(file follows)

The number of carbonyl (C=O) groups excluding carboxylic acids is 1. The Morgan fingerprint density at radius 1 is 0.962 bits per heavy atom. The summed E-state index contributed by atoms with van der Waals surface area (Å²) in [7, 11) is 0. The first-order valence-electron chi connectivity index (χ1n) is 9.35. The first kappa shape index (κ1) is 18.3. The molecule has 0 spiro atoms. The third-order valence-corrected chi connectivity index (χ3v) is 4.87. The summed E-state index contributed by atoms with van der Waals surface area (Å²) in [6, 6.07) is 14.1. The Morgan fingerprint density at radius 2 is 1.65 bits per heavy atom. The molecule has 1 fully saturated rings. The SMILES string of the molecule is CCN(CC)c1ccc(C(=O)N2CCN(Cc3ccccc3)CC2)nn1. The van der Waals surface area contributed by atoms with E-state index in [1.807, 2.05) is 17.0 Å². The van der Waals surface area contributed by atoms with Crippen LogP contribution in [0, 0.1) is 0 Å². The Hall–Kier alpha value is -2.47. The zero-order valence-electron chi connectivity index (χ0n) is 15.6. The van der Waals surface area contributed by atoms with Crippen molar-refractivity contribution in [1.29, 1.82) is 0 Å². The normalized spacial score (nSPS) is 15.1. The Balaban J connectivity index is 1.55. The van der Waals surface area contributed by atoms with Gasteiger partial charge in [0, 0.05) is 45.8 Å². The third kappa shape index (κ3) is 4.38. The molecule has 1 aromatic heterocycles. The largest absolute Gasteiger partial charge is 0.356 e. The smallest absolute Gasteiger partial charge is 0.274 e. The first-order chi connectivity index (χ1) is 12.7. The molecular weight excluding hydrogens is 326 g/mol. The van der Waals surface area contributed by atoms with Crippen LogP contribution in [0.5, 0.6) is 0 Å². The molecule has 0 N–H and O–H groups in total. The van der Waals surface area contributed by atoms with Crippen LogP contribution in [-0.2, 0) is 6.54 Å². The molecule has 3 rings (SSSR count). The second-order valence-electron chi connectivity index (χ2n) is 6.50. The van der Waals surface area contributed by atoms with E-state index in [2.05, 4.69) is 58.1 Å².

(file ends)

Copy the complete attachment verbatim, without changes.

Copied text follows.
The number of carbonyl (C=O) groups excluding carboxylic acids is 1. The Morgan fingerprint density at radius 1 is 0.962 bits per heavy atom. The summed E-state index contributed by atoms with van der Waals surface area (Å²) in [7, 11) is 0. The first-order valence-electron chi connectivity index (χ1n) is 9.35. The first kappa shape index (κ1) is 18.3. The molecule has 0 spiro atoms. The third-order valence-corrected chi connectivity index (χ3v) is 4.87. The summed E-state index contributed by atoms with van der Waals surface area (Å²) in [6, 6.07) is 14.1. The Morgan fingerprint density at radius 2 is 1.65 bits per heavy atom. The molecule has 1 fully saturated rings. The SMILES string of the molecule is CCN(CC)c1ccc(C(=O)N2CCN(Cc3ccccc3)CC2)nn1. The van der Waals surface area contributed by atoms with E-state index in [1.807, 2.05) is 17.0 Å². The van der Waals surface area contributed by atoms with Crippen LogP contribution in [0, 0.1) is 0 Å². The Hall–Kier alpha value is -2.47. The zero-order valence-electron chi connectivity index (χ0n) is 15.6. The van der Waals surface area contributed by atoms with Crippen molar-refractivity contribution in [1.29, 1.82) is 0 Å². The normalized spacial score (nSPS) is 15.1. The Balaban J connectivity index is 1.55. The van der Waals surface area contributed by atoms with Gasteiger partial charge in [0, 0.05) is 45.8 Å². The third kappa shape index (κ3) is 4.38. The molecule has 1 aromatic heterocycles. The largest absolute Gasteiger partial charge is 0.356 e. The smallest absolute Gasteiger partial charge is 0.274 e. The first-order chi connectivity index (χ1) is 12.7. The molecular weight excluding hydrogens is 326 g/mol. The van der Waals surface area contributed by atoms with Crippen LogP contribution in [0.5, 0.6) is 0 Å². The molecule has 0 N–H and O–H groups in total. The van der Waals surface area contributed by atoms with Crippen LogP contribution in [-0.2, 0) is 6.54 Å². The molecule has 3 rings (SSSR count). The second-order valence-electron chi connectivity index (χ2n) is 6.50. The van der Waals surface area contributed by atoms with E-state index in [2.05, 4.69) is 58.1 Å².